Coroner race takes shape with pair of GOP candidates

Aug 4, 2014 By Eric Blom, Staff Writer

Stratmoen and Weigel competing

A contest for Fremont County Coroner has been uncommon in recent elections, but the announced retirement of longtime Coroner Ed McAuslan has opened the field.

Two Republicans vying for the office used recent interviews to address issues facing the agency.

The public gets the chance to hear from both candidates, Mark Stratmoen and Dominick Weigel, in person at an Aug. 9 forum at 11 a.m. in the Wyoming Indian High School tech center in Ethete.

The two men square off in a primary election Aug. 19. No Democrats filed for the primary, although a write-in nomination is possible.


Mark Stratmoen

- 15 years as coroner's deputy, including seven as chief deputy and 10 as office administrator

- 60 years old

- Lives in Riverton

- 600 hours of coroner basic training and continuing education

Dominick Weigel

- 15 years as funeral director and embalmer

- 7 years as a deputy coroner

- 41 years old

- Lives in Lander

- Bachelor's degree in mortuary science from Southern Illinois University-Carbondale.


Hiring a forensic pathologist


"We'll continue to pursue it," he said. "We'll probably have to offer a higher salary."

He thought more detailed projections requested by the commission are the next step and could give more details on the costs it would take.

"I think in order to get it established, the best we'll do is break even -- maybe lose a little the first two years," Stratmoen said.

Hiring a forensic pathologist would be in line with the coroner's statutory obligation of having autopsies performed, he said.

"At the very least we could be spending that money here in Fremont County rather than in Colorado," Stratmoen said.

"Doesn't mean we'll necessarily be spending any less, but we'll be spending it here."

Having a local expert would be better for families of the deceased, he said.

"Things could happen faster. We could have local consultations and investigations rather than in Colorado," Stratmoen said. "That always puts a delay on releasing the remains to the family."

There would be other upsides as well.

"With establishing Fremont County as a forensics hub in central Wyoming, there is a possibility of great benefit to the county in the long run," he said.


"I still think it's one of those things that is a necessity for Fremont County. It really is going to be a benefit for the people of Fremont County," Weigel said. "Unfortunately, as you look at numbers...the initial cost it is going to be a little bit of an investment."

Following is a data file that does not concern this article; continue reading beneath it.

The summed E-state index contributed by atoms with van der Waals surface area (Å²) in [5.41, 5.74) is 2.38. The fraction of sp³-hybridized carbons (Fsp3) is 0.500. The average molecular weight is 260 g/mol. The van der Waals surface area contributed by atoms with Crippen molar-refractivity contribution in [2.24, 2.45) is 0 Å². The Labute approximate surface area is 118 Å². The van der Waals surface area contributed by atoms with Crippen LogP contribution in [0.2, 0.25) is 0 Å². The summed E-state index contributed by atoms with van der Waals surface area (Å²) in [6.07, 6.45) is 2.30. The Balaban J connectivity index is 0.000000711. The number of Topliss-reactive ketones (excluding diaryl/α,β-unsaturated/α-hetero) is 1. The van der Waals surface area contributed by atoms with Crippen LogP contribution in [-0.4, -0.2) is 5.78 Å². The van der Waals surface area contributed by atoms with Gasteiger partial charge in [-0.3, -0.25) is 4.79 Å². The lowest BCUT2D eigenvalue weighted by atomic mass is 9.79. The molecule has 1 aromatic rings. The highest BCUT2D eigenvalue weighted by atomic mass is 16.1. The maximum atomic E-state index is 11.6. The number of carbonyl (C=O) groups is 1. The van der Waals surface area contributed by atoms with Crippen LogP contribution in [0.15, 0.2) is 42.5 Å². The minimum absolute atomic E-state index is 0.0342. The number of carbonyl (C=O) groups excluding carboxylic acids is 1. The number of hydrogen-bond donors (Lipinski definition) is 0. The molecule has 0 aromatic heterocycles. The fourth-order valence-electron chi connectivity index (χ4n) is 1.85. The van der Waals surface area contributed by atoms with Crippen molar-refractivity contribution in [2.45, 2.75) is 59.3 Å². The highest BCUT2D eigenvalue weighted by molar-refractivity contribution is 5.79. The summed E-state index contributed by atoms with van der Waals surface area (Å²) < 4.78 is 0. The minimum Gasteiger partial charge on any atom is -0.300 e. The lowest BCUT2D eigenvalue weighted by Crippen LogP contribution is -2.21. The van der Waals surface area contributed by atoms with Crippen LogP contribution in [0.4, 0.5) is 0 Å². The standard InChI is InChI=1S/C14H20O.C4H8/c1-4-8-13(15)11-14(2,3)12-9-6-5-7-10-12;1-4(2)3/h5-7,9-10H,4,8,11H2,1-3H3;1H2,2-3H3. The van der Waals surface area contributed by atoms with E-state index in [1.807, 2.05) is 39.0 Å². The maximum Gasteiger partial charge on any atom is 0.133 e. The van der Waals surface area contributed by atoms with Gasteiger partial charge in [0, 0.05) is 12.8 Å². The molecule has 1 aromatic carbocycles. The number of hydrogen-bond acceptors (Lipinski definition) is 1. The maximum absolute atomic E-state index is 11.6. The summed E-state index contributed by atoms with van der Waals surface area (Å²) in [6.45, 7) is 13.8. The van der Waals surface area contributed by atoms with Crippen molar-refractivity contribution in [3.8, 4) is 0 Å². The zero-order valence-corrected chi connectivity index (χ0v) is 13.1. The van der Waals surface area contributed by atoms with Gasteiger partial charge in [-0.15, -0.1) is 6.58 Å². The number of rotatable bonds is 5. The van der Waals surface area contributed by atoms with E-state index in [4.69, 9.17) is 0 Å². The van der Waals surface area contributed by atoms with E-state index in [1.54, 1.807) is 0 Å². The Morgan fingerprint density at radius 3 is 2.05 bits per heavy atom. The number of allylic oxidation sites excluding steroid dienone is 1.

He thought the project would be worth it over time, however.

"Once we get the office up and established...they're going to be doing services for Fremont County, and any services they do for other counties will be a financial asset," Weigel said.

A higher salary, which has so far been an obstacle, could lead to more candidates for the job, he said. Without more research, however, he did not know what level of remuneration would be ecessary.

"The other part of that, too, is the family knowing their loved one is not traipsing around the state of Wyoming and going down I-80 (to have an autopsy performed in Colorado)," he said.

"They would know their loved one is here and not going out of state, and then we're spending all that money out of state -- that's revenue that should stay here."



The 60-year-old said he was the most qualified candidate, pointing to his 15 years as a deputy coroner, including seven years as the chief deputy and 10 as the office administrator.

He has been the only full-time employee of the coroner's office for several years.

"I've been the lead investigator on over 400 cases, including 19 homicides," he said.

"I have much more experience as far as dealing with the specifics of cases and the hours that I've put in...The public deserves the most experienced person in this sort of a situation."


"He has a few more years experience in (the Coroner's Office), but I have the experience as the funeral director and embalmer with 15 years of compassion and working with individuals in their sad and crisis situations," Weigel said.

"I have learned by working through the coroner's office how to research and how to investigate the cause of death."

He said he has been a deputy coroner for seven years, but his work as a funeral director sets him apart.

"I have the compassion," he said.

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